No Longer Silent
I’ve been feeling a bit discouraged lately. I’ve worked hard to help voice the needs of partners, but the continued silence on partners issues in our society is disheartening. The personal pain and destruction experienced by partners of sex addicts remains a silent storm- and yet its a storm that is affecting millions of women in the United States and across the globe. So, I’ve been thinking a lot and talking with some others about the needs of partners of sex addicts and why it seems to be so difficult to bring attention to partner’s issues. I’d like to share some of my thoughts with you.
The partner as an extension of the addict
First- partners of addicts have long been seen through the lens of treatment for sex addicts. In traditional treatment for sex addiction, the partner is brought in as support for treatment of the addict. Or she’s seen in in-patient treatment centers on “family” days or in couple’s sessions. Again, this is in support of the treatment of the addict. It is about him and his treatment- not about the partner.
A woman recently emailed me these thoughts-
“After working with you I began to realize the importance of spouses telling our own story. It dawned on me that the prevailing theoretical concepts about spouses of sex addicts was formed from the viewpoint of addicts themselves or people committed to working with addicts, As a consequence, our story is being told to the world through words that are not our own. This makes what you do so very important. Without you and your work, spouses would continue to be viewed through the eyes of addicts and their support groups, as opposed to being shown through our own eyes and the eyes of those dedicated to our recovery.”
As a result of being seen through the “viewpoint of the addicts”, much in the prevailing treatment models are not geared toward the specific needs of the partner and her wounding, trauma, and betrayal. Her needs go largely unaddressed in many of our traditional treatment settings. We need to hear partner’s stories. We need research. We need new models!
The partner and blaming the victim
The second thought I have about why partners needs are not addressed involves the historical oppression and mistreatment of women, and blaming the victim. Partners of sex addicts are treated in the media and unfortunately in some treatment settings like our society used to treat female victims of sexual assault or domestic violence. We “blame the victim” when we say things like “how didn’t she know” or “what is wrong with her that she chose someone like him?” When women hear these statements, they often feel invalidated and voiceless. Sometimes women then give up. They feel hopeless.
This blaming the victim can be quite subtle, too. I hear it in statements that describe the partner as “just as sick as the addict” or “destined to find a sex addict” due to her family of origin history- a history over which she had no control, by the way. It often reminds me of when we used to hear things like “what was she doing in that part of town, or dressed that way?” as if she brought sexual assault on herself. In the past, the sexual assault victim’s personal history was used as part of the defense for the offender- as if she were “culpable” in her own assault. It also reminds me of the judgment and blame victims of domestic abuse receive when people ask “what did she do to make him so mad?” This is blaming the victim. Much of the sex addiction treatment model for the partner holds her “culpable” and treatment focuses on her history that “set her up” to marry a sex addict. For partners of sex addicts, it feels like this model is saying “you asked for it”. She did not ask for it. She most likely had no idea. She didn’t know and she was blind-sided.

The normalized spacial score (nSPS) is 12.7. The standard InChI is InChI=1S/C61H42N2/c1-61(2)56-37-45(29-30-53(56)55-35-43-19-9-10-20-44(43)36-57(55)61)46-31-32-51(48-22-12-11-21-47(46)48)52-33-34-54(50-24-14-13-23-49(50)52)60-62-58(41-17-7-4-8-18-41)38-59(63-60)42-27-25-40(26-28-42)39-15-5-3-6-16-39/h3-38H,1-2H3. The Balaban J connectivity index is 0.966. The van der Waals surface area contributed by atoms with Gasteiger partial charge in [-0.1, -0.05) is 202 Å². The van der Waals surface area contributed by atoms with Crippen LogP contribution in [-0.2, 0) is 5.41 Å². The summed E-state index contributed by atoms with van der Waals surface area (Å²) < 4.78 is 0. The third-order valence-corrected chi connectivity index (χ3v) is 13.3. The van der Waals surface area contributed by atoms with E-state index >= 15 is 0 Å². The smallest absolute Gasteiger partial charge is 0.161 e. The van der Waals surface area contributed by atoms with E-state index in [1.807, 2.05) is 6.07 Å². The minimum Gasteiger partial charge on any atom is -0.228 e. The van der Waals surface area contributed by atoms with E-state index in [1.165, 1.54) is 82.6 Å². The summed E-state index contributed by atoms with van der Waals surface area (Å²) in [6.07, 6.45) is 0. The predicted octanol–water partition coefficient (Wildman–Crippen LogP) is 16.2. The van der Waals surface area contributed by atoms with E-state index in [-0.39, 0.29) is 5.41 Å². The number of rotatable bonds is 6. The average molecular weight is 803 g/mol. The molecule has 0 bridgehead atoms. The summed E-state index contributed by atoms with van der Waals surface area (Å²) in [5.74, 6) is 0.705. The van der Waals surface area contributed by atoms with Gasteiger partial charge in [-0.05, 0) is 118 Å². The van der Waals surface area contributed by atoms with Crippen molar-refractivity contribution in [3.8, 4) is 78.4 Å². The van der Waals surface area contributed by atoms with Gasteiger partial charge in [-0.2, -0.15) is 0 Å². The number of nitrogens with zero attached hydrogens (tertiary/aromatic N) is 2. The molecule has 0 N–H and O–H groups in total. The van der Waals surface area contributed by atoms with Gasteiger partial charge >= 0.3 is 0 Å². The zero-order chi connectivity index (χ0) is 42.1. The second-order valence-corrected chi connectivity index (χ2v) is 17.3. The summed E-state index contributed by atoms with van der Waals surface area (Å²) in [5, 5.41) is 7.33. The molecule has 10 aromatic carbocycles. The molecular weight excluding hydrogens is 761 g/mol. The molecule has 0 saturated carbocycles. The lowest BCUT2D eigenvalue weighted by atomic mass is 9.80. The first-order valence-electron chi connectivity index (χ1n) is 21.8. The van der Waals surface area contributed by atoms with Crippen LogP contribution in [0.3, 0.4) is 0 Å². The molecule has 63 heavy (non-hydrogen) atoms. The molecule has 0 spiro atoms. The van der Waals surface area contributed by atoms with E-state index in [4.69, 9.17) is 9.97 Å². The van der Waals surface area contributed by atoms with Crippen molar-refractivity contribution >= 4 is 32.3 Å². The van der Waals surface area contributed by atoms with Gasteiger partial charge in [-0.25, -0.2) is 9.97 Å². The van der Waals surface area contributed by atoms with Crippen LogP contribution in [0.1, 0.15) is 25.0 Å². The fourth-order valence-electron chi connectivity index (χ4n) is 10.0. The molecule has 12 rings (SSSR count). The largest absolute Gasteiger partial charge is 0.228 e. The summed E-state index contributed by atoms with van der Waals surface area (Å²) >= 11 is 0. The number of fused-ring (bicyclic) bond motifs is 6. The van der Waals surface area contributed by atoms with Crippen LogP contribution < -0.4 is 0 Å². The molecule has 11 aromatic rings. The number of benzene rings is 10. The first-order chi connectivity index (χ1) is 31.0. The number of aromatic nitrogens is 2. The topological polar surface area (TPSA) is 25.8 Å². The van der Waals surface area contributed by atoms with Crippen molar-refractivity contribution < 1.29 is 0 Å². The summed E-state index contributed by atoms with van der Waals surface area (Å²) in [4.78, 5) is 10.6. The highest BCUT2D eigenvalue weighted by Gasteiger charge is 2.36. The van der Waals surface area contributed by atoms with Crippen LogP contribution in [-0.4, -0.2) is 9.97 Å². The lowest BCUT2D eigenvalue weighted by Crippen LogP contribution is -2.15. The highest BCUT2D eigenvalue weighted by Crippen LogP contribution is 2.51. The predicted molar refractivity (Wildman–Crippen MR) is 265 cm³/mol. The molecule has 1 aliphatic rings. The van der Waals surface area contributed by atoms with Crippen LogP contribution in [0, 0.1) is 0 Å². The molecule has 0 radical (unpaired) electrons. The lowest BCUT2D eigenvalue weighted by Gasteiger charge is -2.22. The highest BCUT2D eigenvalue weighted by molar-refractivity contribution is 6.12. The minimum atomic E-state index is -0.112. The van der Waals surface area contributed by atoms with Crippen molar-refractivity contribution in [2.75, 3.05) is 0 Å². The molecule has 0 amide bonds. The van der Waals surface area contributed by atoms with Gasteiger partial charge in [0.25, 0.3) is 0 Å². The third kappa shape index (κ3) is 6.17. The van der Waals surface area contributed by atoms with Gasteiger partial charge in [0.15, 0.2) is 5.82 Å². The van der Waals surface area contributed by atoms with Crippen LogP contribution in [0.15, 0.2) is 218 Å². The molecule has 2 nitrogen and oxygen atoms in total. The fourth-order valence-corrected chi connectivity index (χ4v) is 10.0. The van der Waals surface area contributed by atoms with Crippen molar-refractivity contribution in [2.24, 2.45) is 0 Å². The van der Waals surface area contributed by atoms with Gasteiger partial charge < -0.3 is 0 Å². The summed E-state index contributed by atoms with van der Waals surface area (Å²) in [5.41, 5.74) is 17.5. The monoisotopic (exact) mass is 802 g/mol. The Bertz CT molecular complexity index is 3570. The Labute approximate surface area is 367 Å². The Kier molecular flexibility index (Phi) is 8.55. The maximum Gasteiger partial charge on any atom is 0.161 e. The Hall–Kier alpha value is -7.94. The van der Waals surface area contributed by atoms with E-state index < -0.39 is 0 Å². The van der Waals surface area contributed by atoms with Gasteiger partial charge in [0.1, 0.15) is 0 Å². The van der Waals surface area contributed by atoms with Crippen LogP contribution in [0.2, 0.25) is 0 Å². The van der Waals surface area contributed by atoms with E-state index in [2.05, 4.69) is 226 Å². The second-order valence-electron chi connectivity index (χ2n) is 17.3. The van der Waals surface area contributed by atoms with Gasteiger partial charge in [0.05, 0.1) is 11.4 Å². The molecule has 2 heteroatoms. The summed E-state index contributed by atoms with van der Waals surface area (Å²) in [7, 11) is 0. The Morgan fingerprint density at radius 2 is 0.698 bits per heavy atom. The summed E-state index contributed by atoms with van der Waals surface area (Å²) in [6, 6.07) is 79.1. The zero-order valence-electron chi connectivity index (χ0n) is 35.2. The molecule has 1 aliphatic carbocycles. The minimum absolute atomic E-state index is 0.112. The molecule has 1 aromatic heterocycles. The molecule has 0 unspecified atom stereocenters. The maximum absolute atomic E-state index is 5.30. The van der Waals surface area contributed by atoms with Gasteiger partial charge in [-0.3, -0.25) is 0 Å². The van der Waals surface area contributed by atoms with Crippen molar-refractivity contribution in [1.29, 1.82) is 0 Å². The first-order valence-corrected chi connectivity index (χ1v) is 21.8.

I’ve found that relationships with sex addicts are often fraught with abuse. This can take the form of emotional, sexual and sometimes physical abuse. Prior to disclosure, partners are often subjected to blame shifting, gas lighting, verbal abuse or emotional abandonment within the relationship. Partners experience sexual pressure or coercion, or are cut off sexually within the relationship. Partners hear or are assaulted with inappropriate sexual comments or actions. Some partners are coerced into participating in the addict’s “acting out” especially prior to the discovery of the addiction, leaving them feeling shamed, used, and assaulted. Some partners of sex addicts are physically threatened or assaulted. It is vital that treatment providers assess for abuse as part of any treatment protocol with addicts and/or their partners.
The other issue I am beginning to hear is that some partners are feeling misunderstood and even re-traumatized when they do seek help or go to treatment with their husbands. This secondary trauma can leave partners feeling without help and hopeless, and contribute to feeling unsafe. Treatment providers need to incorporate models that respect the experience and mental health needs of the partner. One size does not fit all.
It is time for us to collectively work to address the needs of partners in a respectful and responsive manner.
I want to invite partners and therapists to join with me to bring voice to the needs of partners of sex addicts. Share your story here by responding to this blog. Contact me through my website at http://www.partnerofsexaddict.com (Steffens Counseling Services). I am hoping to begin a network of people who will become a powerful voice for partners of sex addicts.
“I have come to believe over and over again that what is most important to me must be spoken, made verbal and shared, even at the risk of having it bruised or misunderstood. “